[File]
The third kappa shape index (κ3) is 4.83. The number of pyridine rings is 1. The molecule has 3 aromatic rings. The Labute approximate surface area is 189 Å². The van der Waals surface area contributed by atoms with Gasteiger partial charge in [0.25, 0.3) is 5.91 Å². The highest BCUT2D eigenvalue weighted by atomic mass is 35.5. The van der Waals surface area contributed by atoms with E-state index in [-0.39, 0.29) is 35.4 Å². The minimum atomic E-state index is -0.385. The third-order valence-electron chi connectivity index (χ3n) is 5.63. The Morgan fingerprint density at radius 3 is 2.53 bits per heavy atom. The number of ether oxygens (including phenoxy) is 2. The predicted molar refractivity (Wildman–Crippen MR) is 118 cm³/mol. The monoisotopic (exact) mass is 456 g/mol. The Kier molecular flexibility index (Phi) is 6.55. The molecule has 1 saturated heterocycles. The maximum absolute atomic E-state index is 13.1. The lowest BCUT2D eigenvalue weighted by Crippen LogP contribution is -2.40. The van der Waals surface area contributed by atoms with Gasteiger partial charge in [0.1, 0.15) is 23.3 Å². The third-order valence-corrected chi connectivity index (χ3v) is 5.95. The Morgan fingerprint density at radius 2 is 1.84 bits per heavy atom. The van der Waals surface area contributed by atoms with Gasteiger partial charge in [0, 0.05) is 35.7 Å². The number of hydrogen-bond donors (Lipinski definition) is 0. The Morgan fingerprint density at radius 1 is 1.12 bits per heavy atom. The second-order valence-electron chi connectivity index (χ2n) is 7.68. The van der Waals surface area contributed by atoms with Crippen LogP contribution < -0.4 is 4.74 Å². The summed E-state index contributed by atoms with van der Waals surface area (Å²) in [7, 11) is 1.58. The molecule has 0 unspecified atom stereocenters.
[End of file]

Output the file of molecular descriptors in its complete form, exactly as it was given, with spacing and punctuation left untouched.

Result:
The third kappa shape index (κ3) is 4.83. The number of pyridine rings is 1. The molecule has 3 aromatic rings. The Labute approximate surface area is 189 Å². The van der Waals surface area contributed by atoms with Gasteiger partial charge in [0.25, 0.3) is 5.91 Å². The highest BCUT2D eigenvalue weighted by atomic mass is 35.5. The van der Waals surface area contributed by atoms with E-state index in [-0.39, 0.29) is 35.4 Å². The minimum atomic E-state index is -0.385. The third-order valence-electron chi connectivity index (χ3n) is 5.63. The Morgan fingerprint density at radius 3 is 2.53 bits per heavy atom. The number of ether oxygens (including phenoxy) is 2. The predicted molar refractivity (Wildman–Crippen MR) is 118 cm³/mol. The monoisotopic (exact) mass is 456 g/mol. The Kier molecular flexibility index (Phi) is 6.55. The molecule has 1 saturated heterocycles. The maximum absolute atomic E-state index is 13.1. The lowest BCUT2D eigenvalue weighted by Crippen LogP contribution is -2.40. The van der Waals surface area contributed by atoms with Gasteiger partial charge in [0.1, 0.15) is 23.3 Å². The third-order valence-corrected chi connectivity index (χ3v) is 5.95. The Morgan fingerprint density at radius 2 is 1.84 bits per heavy atom. The van der Waals surface area contributed by atoms with Gasteiger partial charge in [0, 0.05) is 35.7 Å². The number of hydrogen-bond donors (Lipinski definition) is 0. The Morgan fingerprint density at radius 1 is 1.12 bits per heavy atom. The second-order valence-electron chi connectivity index (χ2n) is 7.68. The van der Waals surface area contributed by atoms with Crippen LogP contribution < -0.4 is 4.74 Å². The summed E-state index contributed by atoms with van der Waals surface area (Å²) in [7, 11) is 1.58. The molecule has 0 unspecified atom stereocenters.